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Pyotr Afanasyevich Pokryshev (Russian: Пётр Афана́сьевич Покры́шев; 24 August [O.S. 11 August] 1914 – 22 August 1967) was a fighter pilot and squadron commander in the Soviet Airforce during the Second World War who became a flying ace with 18 individual and 9 shared confirmed shootdowns who twice awarded the title Hero of the Soviet Union.

Pyotr Afanasyevich Pokryshev
Pyotr Pokryshev.png
Native name
Пётр Афанасьевич Покрышев
Born24 August [O.S. 11 August] 1914
Hola Prystan, Taurida Governorate, Russian Empire
(located within present-day Kherson oblast, Ukraine)
Died22 August 1967 (aged 52)
Leningrad, USSR
Allegiance Soviet Union
Service/branch Soviet Air Force
Years of service1934 – 1961
RankGeneral-Major of Aviation
Battles/warsWinter War
German-Soviet War
AwardsHero of the Soviet Union (twice)

Contents

Early lifeEdit

Pokryshev was born on 24 August [O.S. 11 August] 1914 to a Ukrainian family in Hola Prystan. After completing his fifth grade of school in 1929 he worked in ship construction at a collectively owned facility in his hometown before moving to the city of Kharkhov in 1930. There, he attended trade school until 1932, after which he began working as a mechanic at a factory. In 1934 he completed training at the local aeroclub and joined the military. The next year, he graduated from the Odessa Military Aviation School of Pilots, and was then assigned to a squadron in the 1st Aviation Corps, and in July he was transferred to the 13th Separate Fighter Aviation Squadron. In 1938 he was sent to the 38th Fighter Aviation Regiment as a flight commander, but the next month he was sent to the 7th Fighter Aviation Regiment, in which flew with during the Winter War. During the conflict he flew 50 sorties on the I-16 and gained two confirmed shootdowns; one of them was a shared kill. He was shot down in 20 December 1939, but survived. He was forced to stop flying sorties for the remainder of the after a collarbone injury in January 1940. After the end of the war he remained in his regiment, and in January 1941 he was moved to the 158th Fighter Aviation Regiment and given the position of squadron commander.[1][2]

World War IIEdit

Within the first month of the German invasion of the Soviet Union, Pokryshev scored his first aerial victory - a shared shootdown of a He 111. It was the only aerial victory he scored during the war while flying the I-16. He soon began flying the Yak-1, and in July he scored shot down a Ju 88 flying it. He subsequently scored a shared kill on it before he was transferred to the 154th Fighter Aviation Regiment as a squadron commander and the deputy regimental commander in October. The unit was honored with the guards designation and renamed the 29th Guards Fighter Aviation Regiment in November. In December, Pokryshev gained his first aerial victory while flying the P-40 when he shot down a Bf 109.[2] Throughout the first half of 1942 he rapidly increased his tally of victories, and on 10 July 1942 he was nominated for the title Hero of the Soviet Union for flying 211 missions and scoring several solo shootdowns, which was awarded on 10 February 1943.[3] Many of the missions he flew were against the blockage of Leningrad. In June 1943 he was made commander of the 159th Fighter Aviation Regiment, which used the Yak-7B; that month he scored his last three confirmed aerial victories. The next month he was nominated for a second gold star, which he was awarded on 24 August 1943. That day, he was badly injured in a plane crash during a training flight. Due to the extent of his injuries he was unable to fly sorties for the remainder of the war.[4][5] In total he had made 305 sorties, engaged in 38 dogfights, with 18 individual and 9 shared confirmed shootdowns; other sources credit him with more unconfirmed kills.[6][7] Initially he continued to serve as a regimental commander,[5] and in September 1944 he began he studies at the Air Force Academy in Monino, which he graduated from in August 1945.[8][9]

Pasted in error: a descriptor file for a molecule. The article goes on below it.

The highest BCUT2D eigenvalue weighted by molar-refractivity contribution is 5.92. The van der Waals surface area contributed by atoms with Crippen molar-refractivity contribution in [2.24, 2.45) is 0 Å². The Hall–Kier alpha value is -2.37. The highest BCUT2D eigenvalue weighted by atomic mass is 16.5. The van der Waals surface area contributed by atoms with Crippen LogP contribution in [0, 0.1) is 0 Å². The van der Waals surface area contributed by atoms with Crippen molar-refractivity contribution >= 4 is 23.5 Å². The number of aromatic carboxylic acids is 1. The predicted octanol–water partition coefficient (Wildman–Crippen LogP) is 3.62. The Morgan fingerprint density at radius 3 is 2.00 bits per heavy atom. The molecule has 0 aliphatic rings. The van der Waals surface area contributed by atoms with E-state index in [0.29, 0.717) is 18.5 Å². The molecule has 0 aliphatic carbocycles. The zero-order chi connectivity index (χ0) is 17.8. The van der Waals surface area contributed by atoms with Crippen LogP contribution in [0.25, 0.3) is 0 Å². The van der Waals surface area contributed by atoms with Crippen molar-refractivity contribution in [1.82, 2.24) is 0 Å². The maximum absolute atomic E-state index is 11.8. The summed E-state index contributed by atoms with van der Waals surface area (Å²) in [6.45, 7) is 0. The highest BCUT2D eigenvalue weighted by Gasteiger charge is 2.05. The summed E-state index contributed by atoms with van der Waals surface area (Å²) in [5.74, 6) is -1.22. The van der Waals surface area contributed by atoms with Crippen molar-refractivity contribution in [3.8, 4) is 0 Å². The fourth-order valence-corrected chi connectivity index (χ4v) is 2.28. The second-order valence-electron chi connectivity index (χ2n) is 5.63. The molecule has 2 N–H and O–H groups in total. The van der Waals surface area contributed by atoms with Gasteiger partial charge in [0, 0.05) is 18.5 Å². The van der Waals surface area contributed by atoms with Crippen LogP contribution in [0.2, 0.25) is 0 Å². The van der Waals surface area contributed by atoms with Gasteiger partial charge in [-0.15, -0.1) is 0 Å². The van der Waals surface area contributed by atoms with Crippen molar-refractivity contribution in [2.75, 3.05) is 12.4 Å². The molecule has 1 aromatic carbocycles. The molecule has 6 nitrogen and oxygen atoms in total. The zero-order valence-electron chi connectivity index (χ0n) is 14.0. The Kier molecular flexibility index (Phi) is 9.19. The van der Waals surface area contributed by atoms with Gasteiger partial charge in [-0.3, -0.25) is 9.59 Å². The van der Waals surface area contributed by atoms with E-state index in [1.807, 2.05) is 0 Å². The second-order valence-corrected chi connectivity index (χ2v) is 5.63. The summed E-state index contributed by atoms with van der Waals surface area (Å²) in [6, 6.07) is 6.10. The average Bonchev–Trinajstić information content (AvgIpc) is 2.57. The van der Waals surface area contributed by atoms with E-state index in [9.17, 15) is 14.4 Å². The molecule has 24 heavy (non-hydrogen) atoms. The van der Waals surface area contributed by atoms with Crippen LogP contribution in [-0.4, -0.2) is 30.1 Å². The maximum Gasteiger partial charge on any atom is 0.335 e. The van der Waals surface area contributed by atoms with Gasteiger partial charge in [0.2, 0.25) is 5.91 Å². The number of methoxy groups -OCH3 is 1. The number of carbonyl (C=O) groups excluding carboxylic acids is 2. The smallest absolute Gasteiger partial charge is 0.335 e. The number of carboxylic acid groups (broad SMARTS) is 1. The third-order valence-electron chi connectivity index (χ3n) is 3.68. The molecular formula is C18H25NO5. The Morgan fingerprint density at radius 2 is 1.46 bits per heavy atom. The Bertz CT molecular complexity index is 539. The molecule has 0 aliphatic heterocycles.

PostwarEdit

After graduating from the air force academy in 1945, Pokryshev was made deputy commander of the 7th Guards Fighter Aviation Division. In December he was made deputy commander of the 12th Guards Fighter Aviation Division. In May 1947 he was appointed as deputy commander of the 229th Fighter Aviation Division. He left the position in 1949 to become commander of the 44th Fighter Aviation Division. In 1952 he relinquished command of the unit, and in 1954 he graduated from the Military Academy of General Staff, after which he became deputy commander of the Minsk Fighter Aviation Corps. He was sent to China in 1956 as a military advisor, where he remained until 1959. That year, he became the chief of staff of an Air Army in Leningrad. He retired from the military in 1961, after which he worked at the Leningrad Airport. During his career he flew the Yak-3, Yak-9, La-7, MiG-16, and MiG-17. He died from drowning while swimming during a vacation on 22 August 1967.[8][9]

Awards and honorsEdit

[8]

ReferencesEdit

  1. ^ Simonov & Bodrikhin 2017, p. 246.
  2. ^ a b Simonov & Bodrikhin 2017, p. 247.
  3. ^ Simonov & Bodrikhin 2017, p. 248.
  4. ^ Simonov & Bodrikhin 2017, p. 249.
  5. ^ a b Melnikov, Aleksandr. "Покрышев Пётр Афанасьевич". warheroes.ru (in Russian). Retrieved 2019-05-29.
  6. ^ "Покрышев Пётр Афанасьевич - Советские асы. Герои воздушных войн 1936-1953 гг". soviet-aces-1936-53.ru. Retrieved 2019-05-29.
  7. ^ Mellinger 2006, p. 30.
  8. ^ a b c Simonov & Bodrikhin 2017, p. 251.
  9. ^ a b Simonov & Bodrikhin 2017, p. 250.

BibliographyEdit